Action Date: October 25, 1944Service: NavyShip: U.S.S. Samuel B. Roberts (DE-413)
Paul Henry Carr
Gunners Mate 3rd Class Paul Henry Carr, US Navy, was born 13 February 1924 in Checotah, Oklahoma. He was a brother to eight sisters, an athlete, and graduated from Checotah High School in 1942. Paul enlisted in the US Navy in May 1943 and went to boot camp and Advanced Gunnery School Training in San Diego.
He reported to the escort destroyer USS Samuel B Roberts. The ship’s Executive Officer later wrote: “Paul’s leadership and sterling qualities…won for him the battle station of gun captain of one of the ship’s five inch guns. His gun and gun crew were the pride of the ship.”
At 0645 on 25 October 1944, a powerful Japanese naval force took aim at the Leyte Gulf landing beaches. The surprised, outgunned, and outnumbered American escort carrier group known as Taffy 3 attacked the Japanese in the largest naval battle in history.
At 0740, the Roberts’ commander addressed his crew: “This will be a fight against overwhelming odds from which survival cannot be expected. We will do what damage we can.”
At 0800, the Roberts launched its torpedoes against the cruiser Chokai crippling the ship. After 0810, the Roberts, returning to protect the escort carriers, ordered the two 5-inch guns into action against the cruiser Chikuma. During the next 35 minutes, Carr and his aft gun crew fired almost all of their 325 rounds, devastating the Chikuma bridge and superstructure.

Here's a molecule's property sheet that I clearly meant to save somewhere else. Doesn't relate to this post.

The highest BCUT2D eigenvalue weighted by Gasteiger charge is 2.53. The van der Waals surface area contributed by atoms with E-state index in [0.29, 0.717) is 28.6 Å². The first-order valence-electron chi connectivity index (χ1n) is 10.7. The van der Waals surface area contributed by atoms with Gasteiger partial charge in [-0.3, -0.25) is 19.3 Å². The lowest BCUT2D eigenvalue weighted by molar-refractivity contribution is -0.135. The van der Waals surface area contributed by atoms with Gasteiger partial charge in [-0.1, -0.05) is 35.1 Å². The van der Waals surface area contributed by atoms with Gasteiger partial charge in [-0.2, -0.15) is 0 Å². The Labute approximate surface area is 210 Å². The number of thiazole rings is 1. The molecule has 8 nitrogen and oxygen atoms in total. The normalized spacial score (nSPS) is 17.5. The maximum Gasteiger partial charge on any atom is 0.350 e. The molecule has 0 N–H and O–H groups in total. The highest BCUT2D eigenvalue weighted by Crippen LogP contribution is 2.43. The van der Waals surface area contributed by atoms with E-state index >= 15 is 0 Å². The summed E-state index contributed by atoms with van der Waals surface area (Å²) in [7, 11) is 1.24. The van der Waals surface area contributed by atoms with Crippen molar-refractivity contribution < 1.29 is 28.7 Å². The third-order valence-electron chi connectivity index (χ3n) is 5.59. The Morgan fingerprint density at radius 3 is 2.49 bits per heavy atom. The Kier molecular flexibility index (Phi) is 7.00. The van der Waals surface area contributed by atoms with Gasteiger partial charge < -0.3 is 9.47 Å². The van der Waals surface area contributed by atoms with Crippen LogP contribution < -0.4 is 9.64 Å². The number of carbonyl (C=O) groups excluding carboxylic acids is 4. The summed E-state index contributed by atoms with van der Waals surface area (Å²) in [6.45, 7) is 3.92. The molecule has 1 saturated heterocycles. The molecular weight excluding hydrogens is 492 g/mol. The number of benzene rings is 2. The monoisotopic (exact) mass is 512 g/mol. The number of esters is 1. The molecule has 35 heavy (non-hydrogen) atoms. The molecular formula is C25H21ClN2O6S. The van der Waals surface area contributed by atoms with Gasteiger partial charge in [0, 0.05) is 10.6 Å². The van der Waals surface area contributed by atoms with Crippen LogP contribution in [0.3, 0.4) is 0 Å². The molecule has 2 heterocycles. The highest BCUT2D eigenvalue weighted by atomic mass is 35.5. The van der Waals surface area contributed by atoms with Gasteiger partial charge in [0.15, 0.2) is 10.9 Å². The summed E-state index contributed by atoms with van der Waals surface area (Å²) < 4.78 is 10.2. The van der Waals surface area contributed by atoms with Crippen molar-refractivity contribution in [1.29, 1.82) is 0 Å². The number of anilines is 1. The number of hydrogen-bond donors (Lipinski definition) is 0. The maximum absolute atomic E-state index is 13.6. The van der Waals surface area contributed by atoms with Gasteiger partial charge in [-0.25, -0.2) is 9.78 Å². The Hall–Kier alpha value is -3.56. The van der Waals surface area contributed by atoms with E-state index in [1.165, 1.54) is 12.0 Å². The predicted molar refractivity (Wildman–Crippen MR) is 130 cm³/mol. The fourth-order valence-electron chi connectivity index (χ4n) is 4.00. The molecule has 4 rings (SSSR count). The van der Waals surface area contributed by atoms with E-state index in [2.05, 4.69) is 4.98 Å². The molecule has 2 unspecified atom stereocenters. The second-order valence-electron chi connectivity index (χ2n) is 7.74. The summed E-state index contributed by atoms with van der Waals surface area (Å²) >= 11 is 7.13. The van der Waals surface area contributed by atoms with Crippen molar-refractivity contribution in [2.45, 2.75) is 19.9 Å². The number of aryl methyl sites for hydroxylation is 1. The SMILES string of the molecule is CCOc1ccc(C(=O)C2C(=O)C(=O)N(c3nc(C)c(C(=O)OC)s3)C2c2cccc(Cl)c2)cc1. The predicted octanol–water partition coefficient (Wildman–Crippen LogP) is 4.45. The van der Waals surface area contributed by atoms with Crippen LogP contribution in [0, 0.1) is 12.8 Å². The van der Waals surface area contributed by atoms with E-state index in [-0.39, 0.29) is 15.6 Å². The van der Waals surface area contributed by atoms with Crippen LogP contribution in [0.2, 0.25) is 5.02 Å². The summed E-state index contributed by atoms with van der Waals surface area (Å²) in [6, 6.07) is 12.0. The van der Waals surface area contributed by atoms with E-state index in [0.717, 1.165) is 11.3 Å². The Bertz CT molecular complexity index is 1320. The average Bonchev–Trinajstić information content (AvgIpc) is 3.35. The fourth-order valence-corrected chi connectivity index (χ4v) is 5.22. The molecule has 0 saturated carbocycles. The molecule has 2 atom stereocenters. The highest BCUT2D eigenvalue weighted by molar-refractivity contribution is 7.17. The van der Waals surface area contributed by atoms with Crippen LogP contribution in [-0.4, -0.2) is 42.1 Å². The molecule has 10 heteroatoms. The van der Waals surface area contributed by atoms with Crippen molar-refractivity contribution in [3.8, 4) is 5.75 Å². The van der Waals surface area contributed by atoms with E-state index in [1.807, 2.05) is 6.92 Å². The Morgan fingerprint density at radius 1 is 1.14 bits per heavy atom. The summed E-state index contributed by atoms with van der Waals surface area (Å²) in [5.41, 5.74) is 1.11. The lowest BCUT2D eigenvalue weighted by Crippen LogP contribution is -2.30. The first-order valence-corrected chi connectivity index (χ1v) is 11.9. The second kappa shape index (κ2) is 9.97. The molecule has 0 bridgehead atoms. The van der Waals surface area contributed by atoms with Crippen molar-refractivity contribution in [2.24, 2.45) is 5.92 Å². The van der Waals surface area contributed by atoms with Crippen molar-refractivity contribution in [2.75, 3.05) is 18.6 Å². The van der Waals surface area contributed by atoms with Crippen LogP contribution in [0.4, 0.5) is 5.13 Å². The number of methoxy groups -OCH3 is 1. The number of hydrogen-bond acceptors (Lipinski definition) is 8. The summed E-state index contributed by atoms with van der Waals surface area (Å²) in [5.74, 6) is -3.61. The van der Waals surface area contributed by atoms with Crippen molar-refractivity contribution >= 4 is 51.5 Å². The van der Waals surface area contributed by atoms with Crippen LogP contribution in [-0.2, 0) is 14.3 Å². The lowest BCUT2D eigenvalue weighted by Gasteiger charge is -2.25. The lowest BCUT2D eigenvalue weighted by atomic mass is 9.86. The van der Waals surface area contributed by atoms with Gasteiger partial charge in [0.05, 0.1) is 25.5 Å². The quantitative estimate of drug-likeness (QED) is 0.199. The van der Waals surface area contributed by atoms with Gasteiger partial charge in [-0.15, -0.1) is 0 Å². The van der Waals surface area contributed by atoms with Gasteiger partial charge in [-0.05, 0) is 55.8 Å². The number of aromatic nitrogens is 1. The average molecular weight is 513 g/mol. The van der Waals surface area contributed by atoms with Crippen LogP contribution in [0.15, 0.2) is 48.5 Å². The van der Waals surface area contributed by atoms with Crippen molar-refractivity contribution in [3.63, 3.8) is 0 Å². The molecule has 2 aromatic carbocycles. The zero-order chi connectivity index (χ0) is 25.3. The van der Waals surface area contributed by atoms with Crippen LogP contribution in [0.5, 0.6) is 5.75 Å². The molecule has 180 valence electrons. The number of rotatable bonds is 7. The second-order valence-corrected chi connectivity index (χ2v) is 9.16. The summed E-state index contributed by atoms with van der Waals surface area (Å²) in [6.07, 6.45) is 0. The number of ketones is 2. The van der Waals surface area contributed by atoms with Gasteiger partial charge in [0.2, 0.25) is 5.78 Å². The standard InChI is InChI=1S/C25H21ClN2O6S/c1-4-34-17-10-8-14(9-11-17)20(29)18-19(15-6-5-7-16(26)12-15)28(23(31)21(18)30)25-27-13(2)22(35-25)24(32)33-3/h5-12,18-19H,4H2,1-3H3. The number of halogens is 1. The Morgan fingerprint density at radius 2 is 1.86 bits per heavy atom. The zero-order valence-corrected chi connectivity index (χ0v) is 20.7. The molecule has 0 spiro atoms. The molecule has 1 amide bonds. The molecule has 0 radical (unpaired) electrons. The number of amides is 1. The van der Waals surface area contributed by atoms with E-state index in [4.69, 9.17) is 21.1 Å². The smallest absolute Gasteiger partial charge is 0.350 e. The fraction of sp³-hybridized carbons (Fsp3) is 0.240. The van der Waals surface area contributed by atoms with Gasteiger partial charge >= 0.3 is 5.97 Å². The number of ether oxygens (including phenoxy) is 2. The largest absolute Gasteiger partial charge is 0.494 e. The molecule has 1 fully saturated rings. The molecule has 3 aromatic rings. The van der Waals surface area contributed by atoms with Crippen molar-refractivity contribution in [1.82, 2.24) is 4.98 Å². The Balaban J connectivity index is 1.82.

At 0851, enemy shells disabled one of the Roberts’ boilers. The power loss to Carr’s gun forced the crew into manually firing until a breech explosion destroyed the mount. Within moments rescuers found Carr mortally wounded, yet trying to load the last round. Even when he was laid down beside his gun he tried a second time before he succumbed from his wounds.
At 0900 the Roberts was again struck. At 0910 came the order to abandon ship.
Gunners Mate 3rd Class Carr was posthumously awarded the Silver Star Medal. The citation reads in part: “…for conspicuous gallantry and intrepidity as Gun Captain on the USS Samuel B Roberts. He gallantly gave his life for his country.” He was also awarded the Purple Heart, Presidential Unit Citation (Taffy 3) and the Award of the Philippine Republic Presidential Unit Citation Badge.
The Roberts’ commander, LCDR Robert W. Copeland, wrote to Paul’s wife, Goldie Lee, five months later and said that Paul Carr “…was one of our most outstanding men…His gun was the pride of the ship’s ordnance department, due not alone to his tireless energy…but due to his inspiring leadership, which shown forth like a beacon during the battle of October 25th. Gun “2” was always the outstanding gun, that day it was superb…from anyway we looked at it Paul was the outstanding example of American inspiration [and] courage on board the Samuel B Roberts that day, a courage and devotion to duty which was with him until his last breath.”
The guided missile frigate, USS Carr (FFG-52), was named in his honor on 27 July 1985.